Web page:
DENVER – Washington came to Colorado on Wednesday as a debate rages about who should regulate natural-gas and oil drilling.
The House Subcommittee on Energy and Mineral Resources held a field hearing at the state Capitol to decry proposed federal oversight of hydraulic fracturing. Later in the day, state representatives wrestled with a Republican bill to punish cities and counties that stand in the way of drilling as well as a Democratic bill to strengthen state rules about fracking.
By the end of the day, not much had changed, but positions were clear: Many Republicans and the energy industry prefer regulation by the states, while Democrats and industry critics also want local and federal oversight.
U.S. Rep. Scott Tipton, R-Cortez, joined the hearing and said he saw common ground among the industry’s supporters and critics.
“We want to make sure that it’s safe. We recognize the need to be able to create jobs and be able to create energy certainty in the United States of America, and to be able to create that commonsense win-win,” Tipton said.
However, the two sides didn’t agree on much.
Bruce Baizel of Durango, a lawyer for Earthworks Oil and Gas Accountability Project, was one of about a dozen people to testify in the congressional hearing.
“Our view is that we see a need to coordinate regulation of hydraulic fracturing at all levels – federal, state and local,” Baizel said.
States should be the primary regulator, but unless they show they are effective, local governments and the feds need to step in, he said.
On the opposite side, state Rep. Jerry Sonnenberg, R-Sterling, told congressmen the Colorado Oil and Gas Conservation Commission has been effective at regulating the industry and promoting good relationships with local communities, and the feds should stay out.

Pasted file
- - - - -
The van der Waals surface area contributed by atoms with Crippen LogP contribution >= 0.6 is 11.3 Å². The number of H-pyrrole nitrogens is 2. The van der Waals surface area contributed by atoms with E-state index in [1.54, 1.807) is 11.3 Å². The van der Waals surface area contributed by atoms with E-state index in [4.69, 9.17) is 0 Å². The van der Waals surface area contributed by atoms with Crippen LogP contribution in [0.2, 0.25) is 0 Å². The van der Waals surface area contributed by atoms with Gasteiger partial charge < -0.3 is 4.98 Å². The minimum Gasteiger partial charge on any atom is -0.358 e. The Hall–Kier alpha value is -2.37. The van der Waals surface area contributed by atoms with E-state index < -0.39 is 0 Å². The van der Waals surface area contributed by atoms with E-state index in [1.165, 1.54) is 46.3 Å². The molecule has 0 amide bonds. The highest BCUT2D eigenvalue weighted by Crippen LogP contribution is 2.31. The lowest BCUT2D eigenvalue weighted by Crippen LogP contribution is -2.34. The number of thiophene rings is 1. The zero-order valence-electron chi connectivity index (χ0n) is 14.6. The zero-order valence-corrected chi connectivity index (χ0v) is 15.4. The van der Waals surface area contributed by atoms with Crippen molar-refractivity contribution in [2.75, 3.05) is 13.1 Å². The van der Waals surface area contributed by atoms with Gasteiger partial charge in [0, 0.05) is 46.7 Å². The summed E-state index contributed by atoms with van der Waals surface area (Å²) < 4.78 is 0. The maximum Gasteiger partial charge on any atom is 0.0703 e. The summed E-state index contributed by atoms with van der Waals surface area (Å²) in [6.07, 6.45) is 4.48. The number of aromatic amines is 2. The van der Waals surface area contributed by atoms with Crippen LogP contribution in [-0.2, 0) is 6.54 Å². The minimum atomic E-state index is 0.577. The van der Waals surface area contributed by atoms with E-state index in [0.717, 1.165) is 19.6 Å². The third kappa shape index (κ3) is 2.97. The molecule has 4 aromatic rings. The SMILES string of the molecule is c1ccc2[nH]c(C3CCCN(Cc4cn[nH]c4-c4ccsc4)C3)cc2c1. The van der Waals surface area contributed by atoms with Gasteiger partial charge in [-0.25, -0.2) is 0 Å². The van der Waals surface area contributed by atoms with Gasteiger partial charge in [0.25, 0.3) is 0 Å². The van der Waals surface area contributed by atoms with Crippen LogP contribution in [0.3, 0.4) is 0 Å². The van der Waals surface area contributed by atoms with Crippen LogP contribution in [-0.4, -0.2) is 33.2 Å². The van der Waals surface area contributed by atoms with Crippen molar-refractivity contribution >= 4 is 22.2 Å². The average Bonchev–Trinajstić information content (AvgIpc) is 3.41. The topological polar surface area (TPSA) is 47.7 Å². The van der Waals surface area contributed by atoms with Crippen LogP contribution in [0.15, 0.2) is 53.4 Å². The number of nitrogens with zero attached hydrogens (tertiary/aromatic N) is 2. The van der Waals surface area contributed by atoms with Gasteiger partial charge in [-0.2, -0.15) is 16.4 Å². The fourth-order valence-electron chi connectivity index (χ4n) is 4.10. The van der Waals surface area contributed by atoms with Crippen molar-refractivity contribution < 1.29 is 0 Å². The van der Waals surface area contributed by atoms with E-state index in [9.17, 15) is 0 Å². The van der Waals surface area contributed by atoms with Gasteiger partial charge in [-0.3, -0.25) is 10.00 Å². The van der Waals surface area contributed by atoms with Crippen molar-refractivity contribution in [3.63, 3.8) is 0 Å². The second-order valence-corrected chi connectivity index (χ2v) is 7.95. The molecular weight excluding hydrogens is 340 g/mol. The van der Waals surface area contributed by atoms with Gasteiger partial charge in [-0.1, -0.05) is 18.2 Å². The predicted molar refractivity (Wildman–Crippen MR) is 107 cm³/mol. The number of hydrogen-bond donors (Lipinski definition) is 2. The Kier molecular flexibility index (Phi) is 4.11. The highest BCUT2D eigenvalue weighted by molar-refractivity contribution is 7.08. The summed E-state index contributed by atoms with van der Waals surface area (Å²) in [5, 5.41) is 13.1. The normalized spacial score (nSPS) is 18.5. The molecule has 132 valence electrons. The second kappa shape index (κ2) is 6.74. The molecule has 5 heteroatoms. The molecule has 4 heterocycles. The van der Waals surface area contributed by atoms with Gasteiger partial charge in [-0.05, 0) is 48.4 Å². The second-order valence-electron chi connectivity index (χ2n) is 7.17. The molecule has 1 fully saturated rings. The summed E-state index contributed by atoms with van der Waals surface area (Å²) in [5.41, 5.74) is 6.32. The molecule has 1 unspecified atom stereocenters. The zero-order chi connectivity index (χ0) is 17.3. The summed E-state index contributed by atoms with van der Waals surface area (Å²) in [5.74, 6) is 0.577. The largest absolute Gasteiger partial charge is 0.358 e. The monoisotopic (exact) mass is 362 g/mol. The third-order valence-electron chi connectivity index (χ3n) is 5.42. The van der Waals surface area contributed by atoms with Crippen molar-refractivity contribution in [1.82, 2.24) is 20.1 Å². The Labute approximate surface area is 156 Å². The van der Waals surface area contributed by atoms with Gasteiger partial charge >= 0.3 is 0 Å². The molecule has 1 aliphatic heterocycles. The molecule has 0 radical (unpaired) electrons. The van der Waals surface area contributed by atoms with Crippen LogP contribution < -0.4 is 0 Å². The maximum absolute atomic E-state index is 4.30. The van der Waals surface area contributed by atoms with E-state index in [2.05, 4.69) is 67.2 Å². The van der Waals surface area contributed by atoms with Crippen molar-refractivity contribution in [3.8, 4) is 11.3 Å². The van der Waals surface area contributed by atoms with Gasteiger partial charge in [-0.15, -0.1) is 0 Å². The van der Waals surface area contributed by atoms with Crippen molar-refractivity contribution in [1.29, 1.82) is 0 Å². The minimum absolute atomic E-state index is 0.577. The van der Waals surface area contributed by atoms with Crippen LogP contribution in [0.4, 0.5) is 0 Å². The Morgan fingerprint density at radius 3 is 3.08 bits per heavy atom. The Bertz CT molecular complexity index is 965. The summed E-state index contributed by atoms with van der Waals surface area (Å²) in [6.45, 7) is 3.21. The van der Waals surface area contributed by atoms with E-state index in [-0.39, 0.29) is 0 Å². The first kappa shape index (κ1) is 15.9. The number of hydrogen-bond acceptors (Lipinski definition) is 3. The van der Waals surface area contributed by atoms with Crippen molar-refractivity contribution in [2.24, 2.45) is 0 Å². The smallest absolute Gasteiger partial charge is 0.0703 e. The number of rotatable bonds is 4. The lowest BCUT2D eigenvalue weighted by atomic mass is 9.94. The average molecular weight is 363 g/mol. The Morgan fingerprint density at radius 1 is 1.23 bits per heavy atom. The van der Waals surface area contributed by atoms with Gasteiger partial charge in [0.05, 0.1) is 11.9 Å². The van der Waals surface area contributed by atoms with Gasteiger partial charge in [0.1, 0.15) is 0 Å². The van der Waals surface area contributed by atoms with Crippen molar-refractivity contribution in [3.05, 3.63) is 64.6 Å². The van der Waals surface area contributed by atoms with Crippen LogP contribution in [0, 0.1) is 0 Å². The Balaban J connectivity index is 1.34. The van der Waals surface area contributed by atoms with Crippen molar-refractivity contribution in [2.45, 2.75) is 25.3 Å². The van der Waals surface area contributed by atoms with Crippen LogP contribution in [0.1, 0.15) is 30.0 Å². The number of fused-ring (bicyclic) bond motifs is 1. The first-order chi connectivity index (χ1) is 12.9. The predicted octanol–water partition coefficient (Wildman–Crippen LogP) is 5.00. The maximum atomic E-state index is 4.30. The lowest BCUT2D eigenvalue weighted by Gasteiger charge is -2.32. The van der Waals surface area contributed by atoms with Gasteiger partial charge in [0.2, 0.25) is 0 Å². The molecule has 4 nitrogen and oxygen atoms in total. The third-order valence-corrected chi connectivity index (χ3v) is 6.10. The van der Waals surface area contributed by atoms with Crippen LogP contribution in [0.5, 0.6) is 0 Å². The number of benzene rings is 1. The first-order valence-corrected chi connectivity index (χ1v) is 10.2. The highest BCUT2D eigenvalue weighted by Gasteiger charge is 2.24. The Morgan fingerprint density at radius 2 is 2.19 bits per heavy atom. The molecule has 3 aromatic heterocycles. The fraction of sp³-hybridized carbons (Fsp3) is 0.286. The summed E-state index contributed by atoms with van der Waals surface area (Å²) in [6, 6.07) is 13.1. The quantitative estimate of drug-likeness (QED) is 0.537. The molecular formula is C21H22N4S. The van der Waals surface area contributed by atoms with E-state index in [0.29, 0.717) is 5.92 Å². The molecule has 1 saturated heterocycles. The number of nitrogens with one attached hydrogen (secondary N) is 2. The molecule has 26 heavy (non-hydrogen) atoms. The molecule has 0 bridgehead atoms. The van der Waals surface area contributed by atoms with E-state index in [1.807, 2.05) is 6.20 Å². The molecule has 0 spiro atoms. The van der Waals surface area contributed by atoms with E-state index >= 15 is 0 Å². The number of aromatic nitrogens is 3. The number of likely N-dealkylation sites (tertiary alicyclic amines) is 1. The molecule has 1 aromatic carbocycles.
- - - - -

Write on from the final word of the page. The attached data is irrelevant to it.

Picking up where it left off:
“I can assure you that a one-size-fits-all regulatory structure at the federal level will be devastating to the energy industry in Colorado,” Sonnenberg said.
U.S. Rep. Rush Holt, D-N.J., questioned that.
“Do Coloradans react differently to contaminated water? Does the physiology of a Coloradan react differently to carcinogens?” Holt said.
Sonnenberg answered that different areas of the country have different topography and soil types that are best regulated at the state level.
But closer to home, Sonnenberg wants local governments to stay out of gas regulation. He is sponsoring a state bill to withhold severance tax money from cities and counties that adopt drilling moratoriums. However, the bill is on the verge of failing.
Rep. J. Paul Brown, R-Ignacio, tried to salvage it by rewriting it to deny tax money only to local governments that permanently ban gas drilling – a circumstance that Brown thinks will never happen.
But Brown’s amendment failed on a 5-8 vote in the House Agriculture Committee, and Sonnenberg had a final vote delayed for the second time this week.
He’s just postponing the inevitable, said Brown, who does not support the bill in its current form.
“I wish he’d just kill it and be done with it,” Brown said.
Later in the day, Senate Democrats planned to advance a bill to tighten state rules on fracking. However, it has little chance of passing the GOP-led House.